The sticks fetch him Rs 2 lakh an acre — they sell for up to Rs 7 each in the wedding and festive season. After a one-time investment of Rs 1.6 lakh an acre, the seeds can be produced by the plants themselves. With a shelf-life of eight years, they bring him a profit of another Rs 1.6 lakh a year per acre.
This profit, though, has come in after many failed attempts, which included growing mushrooms, selling sweets in a neighbouring town, horse-breeding and customising jeeps. It was only in 2008 that Sohi switched to growing gladiolus, learning about subsidies on it offered by the state horticulture department.
Last year Sohi launched a 12-member farmers’ club, wherein for an annual fee of Rs 5,000, farmers can access power sprays and seed drills, and are encouraged to cultivate organic turmeric, pulses, maize and basmati to cash in on the boom in the organic food sector. Members also market their produce via WhatsApp groups.
Next on Sohi’s list is a website to compete with the big players. “Big stores are making a killing out of organic food,” he says. “Direct marketing will ensure that both the farmer and the consumer get a fair deal.”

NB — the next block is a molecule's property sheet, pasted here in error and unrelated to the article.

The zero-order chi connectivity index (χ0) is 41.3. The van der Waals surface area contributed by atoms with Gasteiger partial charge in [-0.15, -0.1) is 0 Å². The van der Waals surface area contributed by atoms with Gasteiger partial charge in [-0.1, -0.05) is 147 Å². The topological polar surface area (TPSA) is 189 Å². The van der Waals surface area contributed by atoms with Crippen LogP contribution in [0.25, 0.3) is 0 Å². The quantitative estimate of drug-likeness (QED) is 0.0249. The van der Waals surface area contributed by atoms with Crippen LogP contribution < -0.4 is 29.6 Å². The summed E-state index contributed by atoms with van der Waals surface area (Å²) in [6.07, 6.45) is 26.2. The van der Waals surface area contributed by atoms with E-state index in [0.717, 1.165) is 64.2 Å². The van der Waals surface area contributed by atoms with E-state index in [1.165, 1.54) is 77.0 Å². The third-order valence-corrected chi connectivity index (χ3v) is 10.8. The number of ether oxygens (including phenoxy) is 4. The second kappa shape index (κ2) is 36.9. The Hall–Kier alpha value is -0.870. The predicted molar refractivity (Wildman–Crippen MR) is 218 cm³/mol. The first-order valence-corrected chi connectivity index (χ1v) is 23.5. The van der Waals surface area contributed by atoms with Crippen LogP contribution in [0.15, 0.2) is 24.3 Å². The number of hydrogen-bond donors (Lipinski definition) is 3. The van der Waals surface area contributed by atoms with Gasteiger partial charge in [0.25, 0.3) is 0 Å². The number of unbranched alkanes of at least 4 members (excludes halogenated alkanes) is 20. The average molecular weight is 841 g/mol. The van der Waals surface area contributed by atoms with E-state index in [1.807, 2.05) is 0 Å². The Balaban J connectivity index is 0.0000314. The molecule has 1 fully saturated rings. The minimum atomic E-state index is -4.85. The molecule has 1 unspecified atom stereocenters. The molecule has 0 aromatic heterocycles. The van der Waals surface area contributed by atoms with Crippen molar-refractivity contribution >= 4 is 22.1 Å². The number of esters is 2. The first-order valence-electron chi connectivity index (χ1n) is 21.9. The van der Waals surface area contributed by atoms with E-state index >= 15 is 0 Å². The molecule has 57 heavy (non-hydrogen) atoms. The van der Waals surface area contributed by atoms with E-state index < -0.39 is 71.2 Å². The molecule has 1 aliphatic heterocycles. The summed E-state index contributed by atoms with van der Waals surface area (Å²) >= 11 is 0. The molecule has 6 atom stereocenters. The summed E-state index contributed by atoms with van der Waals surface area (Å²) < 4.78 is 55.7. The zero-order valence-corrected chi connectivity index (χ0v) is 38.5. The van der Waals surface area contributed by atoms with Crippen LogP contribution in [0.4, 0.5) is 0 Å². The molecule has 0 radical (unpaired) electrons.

Input by Sukhdeep Kaur
Strawberries are the flavour of the season
Known for cultivating crunchy, juicy apples, Kashmiri farmers, at least in Srinagar’s Gassoo village, are now growing strawberries, and making huge profits.
It all started with a local farmer, 70-year-old Haji Abdul Ahad Mir, who started growing strawberries, mainly as an experiment, on a small patch of land more than a decade ago. The crop yielded benefits. Next, Mir converted more than 10 hectares of his land into a strawberry field. “An apple tree gives fruit once in 12 years, while strawberry is cultivated every year,” says his son Tariq Ahmad Mir. “Strawberries don’t need too much sun or rain, making their cultivation suitable in Kashmiri weather. We cultivate in August and harvest around May. The fruit is picked almost every day for about a month.”
From Rs 70,000 per year, the Mirs now earn 3 to 4 lakhs, supplying mainly to the local market. Such profit margins are attracting even paddy farmers. In Gassoo itself, about 100 hectares of what were paddy fields, and were home to tomatoes, spinach, radishes and turnips 12 years ago, are currently under strawberry cultivation, with an annual production of 1,500 tonnes.
Recently, the state’s horticulture department is now encouraging farmers to process the fruit into jams and drinks.
For the Mirs, the crop has brought them both money and fame. Haji Abdul is the first Kashmiri to win the Taraqi Yafta Kisan Award by Delhi’s Indian Agricultural Research Institute in 2009. He also received the Chaudhary Charan Singh Award in 2010.